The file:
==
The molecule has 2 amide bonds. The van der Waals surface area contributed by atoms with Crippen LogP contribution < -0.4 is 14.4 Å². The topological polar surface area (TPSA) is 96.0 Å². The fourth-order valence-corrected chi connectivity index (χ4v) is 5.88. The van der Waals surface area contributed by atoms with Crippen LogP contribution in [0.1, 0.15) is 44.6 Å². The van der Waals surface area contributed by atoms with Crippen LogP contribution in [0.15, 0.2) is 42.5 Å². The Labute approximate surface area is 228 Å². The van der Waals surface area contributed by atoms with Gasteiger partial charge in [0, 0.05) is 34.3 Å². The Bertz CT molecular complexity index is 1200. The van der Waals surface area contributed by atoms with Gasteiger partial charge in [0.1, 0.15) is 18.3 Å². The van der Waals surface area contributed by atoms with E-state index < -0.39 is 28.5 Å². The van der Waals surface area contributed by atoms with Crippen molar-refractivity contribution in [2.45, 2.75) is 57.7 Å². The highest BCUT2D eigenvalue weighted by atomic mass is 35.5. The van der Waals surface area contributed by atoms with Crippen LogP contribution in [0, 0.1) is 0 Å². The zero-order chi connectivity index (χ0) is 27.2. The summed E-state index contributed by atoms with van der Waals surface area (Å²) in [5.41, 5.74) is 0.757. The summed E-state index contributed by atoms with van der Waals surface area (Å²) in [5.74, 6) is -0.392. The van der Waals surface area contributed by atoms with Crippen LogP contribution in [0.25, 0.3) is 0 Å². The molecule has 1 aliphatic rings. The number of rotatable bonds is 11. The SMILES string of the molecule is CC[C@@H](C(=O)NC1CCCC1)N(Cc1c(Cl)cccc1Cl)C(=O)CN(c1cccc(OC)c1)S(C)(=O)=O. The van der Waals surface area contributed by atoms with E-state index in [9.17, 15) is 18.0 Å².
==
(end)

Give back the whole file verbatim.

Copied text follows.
The molecule has 2 amide bonds. The van der Waals surface area contributed by atoms with Crippen LogP contribution < -0.4 is 14.4 Å². The topological polar surface area (TPSA) is 96.0 Å². The fourth-order valence-corrected chi connectivity index (χ4v) is 5.88. The van der Waals surface area contributed by atoms with Crippen LogP contribution in [0.1, 0.15) is 44.6 Å². The van der Waals surface area contributed by atoms with Crippen LogP contribution in [0.15, 0.2) is 42.5 Å². The Labute approximate surface area is 228 Å². The van der Waals surface area contributed by atoms with Gasteiger partial charge in [0, 0.05) is 34.3 Å². The Bertz CT molecular complexity index is 1200. The van der Waals surface area contributed by atoms with Gasteiger partial charge in [0.1, 0.15) is 18.3 Å². The van der Waals surface area contributed by atoms with E-state index < -0.39 is 28.5 Å². The van der Waals surface area contributed by atoms with Crippen molar-refractivity contribution in [2.45, 2.75) is 57.7 Å². The highest BCUT2D eigenvalue weighted by atomic mass is 35.5. The van der Waals surface area contributed by atoms with Crippen LogP contribution in [0, 0.1) is 0 Å². The zero-order chi connectivity index (χ0) is 27.2. The summed E-state index contributed by atoms with van der Waals surface area (Å²) in [5.41, 5.74) is 0.757. The summed E-state index contributed by atoms with van der Waals surface area (Å²) in [5.74, 6) is -0.392. The van der Waals surface area contributed by atoms with Crippen LogP contribution in [0.25, 0.3) is 0 Å². The molecule has 1 aliphatic rings. The number of rotatable bonds is 11. The SMILES string of the molecule is CC[C@@H](C(=O)NC1CCCC1)N(Cc1c(Cl)cccc1Cl)C(=O)CN(c1cccc(OC)c1)S(C)(=O)=O. The van der Waals surface area contributed by atoms with E-state index in [9.17, 15) is 18.0 Å².